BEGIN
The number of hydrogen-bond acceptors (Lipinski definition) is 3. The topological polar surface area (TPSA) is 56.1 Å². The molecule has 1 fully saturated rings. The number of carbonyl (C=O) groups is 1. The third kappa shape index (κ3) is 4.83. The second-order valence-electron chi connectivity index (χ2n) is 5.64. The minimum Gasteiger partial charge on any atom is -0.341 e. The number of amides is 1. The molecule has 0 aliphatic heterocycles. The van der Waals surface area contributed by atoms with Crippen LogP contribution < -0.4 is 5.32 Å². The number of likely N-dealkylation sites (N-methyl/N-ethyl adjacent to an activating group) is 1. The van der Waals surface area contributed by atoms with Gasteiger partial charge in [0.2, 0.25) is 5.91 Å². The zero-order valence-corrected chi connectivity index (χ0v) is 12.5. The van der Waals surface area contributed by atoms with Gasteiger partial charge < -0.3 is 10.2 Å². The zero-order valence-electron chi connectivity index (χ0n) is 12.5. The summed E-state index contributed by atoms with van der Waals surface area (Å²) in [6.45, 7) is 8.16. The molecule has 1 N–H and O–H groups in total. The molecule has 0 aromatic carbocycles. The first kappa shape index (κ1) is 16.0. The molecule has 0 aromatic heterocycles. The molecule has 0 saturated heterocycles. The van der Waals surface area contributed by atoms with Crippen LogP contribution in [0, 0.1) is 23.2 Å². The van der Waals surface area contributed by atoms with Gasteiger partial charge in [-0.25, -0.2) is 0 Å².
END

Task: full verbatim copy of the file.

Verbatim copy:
The number of hydrogen-bond acceptors (Lipinski definition) is 3. The topological polar surface area (TPSA) is 56.1 Å². The molecule has 1 fully saturated rings. The number of carbonyl (C=O) groups is 1. The third kappa shape index (κ3) is 4.83. The second-order valence-electron chi connectivity index (χ2n) is 5.64. The minimum Gasteiger partial charge on any atom is -0.341 e. The number of amides is 1. The molecule has 0 aliphatic heterocycles. The van der Waals surface area contributed by atoms with Crippen LogP contribution < -0.4 is 5.32 Å². The number of likely N-dealkylation sites (N-methyl/N-ethyl adjacent to an activating group) is 1. The van der Waals surface area contributed by atoms with Gasteiger partial charge in [0.2, 0.25) is 5.91 Å². The zero-order valence-corrected chi connectivity index (χ0v) is 12.5. The van der Waals surface area contributed by atoms with Gasteiger partial charge < -0.3 is 10.2 Å². The zero-order valence-electron chi connectivity index (χ0n) is 12.5. The summed E-state index contributed by atoms with van der Waals surface area (Å²) in [6.45, 7) is 8.16. The molecule has 1 N–H and O–H groups in total. The molecule has 0 aromatic carbocycles. The first kappa shape index (κ1) is 16.0. The molecule has 0 aromatic heterocycles. The molecule has 0 saturated heterocycles. The van der Waals surface area contributed by atoms with Crippen LogP contribution in [0, 0.1) is 23.2 Å². The van der Waals surface area contributed by atoms with Gasteiger partial charge in [-0.25, -0.2) is 0 Å².